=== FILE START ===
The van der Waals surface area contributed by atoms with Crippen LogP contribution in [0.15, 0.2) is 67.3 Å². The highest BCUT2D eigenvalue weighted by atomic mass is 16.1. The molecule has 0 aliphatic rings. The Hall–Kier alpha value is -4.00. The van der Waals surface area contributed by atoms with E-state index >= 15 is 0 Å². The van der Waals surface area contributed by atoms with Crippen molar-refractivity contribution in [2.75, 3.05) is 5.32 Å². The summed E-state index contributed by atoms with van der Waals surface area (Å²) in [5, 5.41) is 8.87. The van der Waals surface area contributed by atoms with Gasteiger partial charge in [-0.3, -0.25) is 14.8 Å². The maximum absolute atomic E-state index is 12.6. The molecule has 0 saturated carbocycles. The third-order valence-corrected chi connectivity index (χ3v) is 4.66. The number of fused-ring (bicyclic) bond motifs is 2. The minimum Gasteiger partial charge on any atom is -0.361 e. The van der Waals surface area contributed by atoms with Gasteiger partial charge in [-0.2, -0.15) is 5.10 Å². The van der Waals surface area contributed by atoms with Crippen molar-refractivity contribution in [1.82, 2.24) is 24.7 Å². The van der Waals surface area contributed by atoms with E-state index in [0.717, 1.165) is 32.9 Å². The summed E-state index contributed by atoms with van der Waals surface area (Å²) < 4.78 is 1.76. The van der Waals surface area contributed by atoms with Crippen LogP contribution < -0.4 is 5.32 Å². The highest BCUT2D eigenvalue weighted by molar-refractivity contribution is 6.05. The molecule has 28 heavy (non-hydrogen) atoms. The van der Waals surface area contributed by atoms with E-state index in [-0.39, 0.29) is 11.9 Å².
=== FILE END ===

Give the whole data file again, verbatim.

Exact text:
The van der Waals surface area contributed by atoms with Crippen LogP contribution in [0.15, 0.2) is 67.3 Å². The highest BCUT2D eigenvalue weighted by atomic mass is 16.1. The molecule has 0 aliphatic rings. The Hall–Kier alpha value is -4.00. The van der Waals surface area contributed by atoms with E-state index >= 15 is 0 Å². The van der Waals surface area contributed by atoms with Crippen molar-refractivity contribution in [2.75, 3.05) is 5.32 Å². The summed E-state index contributed by atoms with van der Waals surface area (Å²) in [5, 5.41) is 8.87. The van der Waals surface area contributed by atoms with Gasteiger partial charge in [-0.3, -0.25) is 14.8 Å². The maximum absolute atomic E-state index is 12.6. The molecule has 0 saturated carbocycles. The third-order valence-corrected chi connectivity index (χ3v) is 4.66. The number of fused-ring (bicyclic) bond motifs is 2. The minimum Gasteiger partial charge on any atom is -0.361 e. The van der Waals surface area contributed by atoms with Gasteiger partial charge in [-0.2, -0.15) is 5.10 Å². The van der Waals surface area contributed by atoms with Crippen molar-refractivity contribution in [1.82, 2.24) is 24.7 Å². The van der Waals surface area contributed by atoms with E-state index in [0.717, 1.165) is 32.9 Å². The summed E-state index contributed by atoms with van der Waals surface area (Å²) < 4.78 is 1.76. The van der Waals surface area contributed by atoms with Crippen LogP contribution < -0.4 is 5.32 Å². The highest BCUT2D eigenvalue weighted by molar-refractivity contribution is 6.05. The molecule has 28 heavy (non-hydrogen) atoms. The van der Waals surface area contributed by atoms with E-state index in [-0.39, 0.29) is 11.9 Å².